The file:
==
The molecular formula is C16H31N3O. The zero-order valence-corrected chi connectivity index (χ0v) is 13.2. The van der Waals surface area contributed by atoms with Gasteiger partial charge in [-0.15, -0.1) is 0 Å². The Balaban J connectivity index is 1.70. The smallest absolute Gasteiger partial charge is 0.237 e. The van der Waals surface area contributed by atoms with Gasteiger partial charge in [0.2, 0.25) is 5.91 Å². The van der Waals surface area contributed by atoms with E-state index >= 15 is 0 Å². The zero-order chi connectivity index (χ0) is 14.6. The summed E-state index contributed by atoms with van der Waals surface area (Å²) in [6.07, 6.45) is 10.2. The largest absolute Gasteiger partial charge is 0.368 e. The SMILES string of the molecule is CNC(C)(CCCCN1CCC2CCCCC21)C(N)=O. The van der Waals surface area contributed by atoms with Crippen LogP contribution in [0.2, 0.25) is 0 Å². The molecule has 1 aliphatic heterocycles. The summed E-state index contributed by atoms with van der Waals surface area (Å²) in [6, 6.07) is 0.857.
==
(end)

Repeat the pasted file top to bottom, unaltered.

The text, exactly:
The molecular formula is C16H31N3O. The zero-order valence-corrected chi connectivity index (χ0v) is 13.2. The van der Waals surface area contributed by atoms with Gasteiger partial charge in [-0.15, -0.1) is 0 Å². The Balaban J connectivity index is 1.70. The smallest absolute Gasteiger partial charge is 0.237 e. The van der Waals surface area contributed by atoms with Gasteiger partial charge in [0.2, 0.25) is 5.91 Å². The van der Waals surface area contributed by atoms with E-state index >= 15 is 0 Å². The zero-order chi connectivity index (χ0) is 14.6. The summed E-state index contributed by atoms with van der Waals surface area (Å²) in [6.07, 6.45) is 10.2. The largest absolute Gasteiger partial charge is 0.368 e. The SMILES string of the molecule is CNC(C)(CCCCN1CCC2CCCCC21)C(N)=O. The van der Waals surface area contributed by atoms with Crippen LogP contribution in [0.2, 0.25) is 0 Å². The molecule has 1 aliphatic heterocycles. The summed E-state index contributed by atoms with van der Waals surface area (Å²) in [6, 6.07) is 0.857.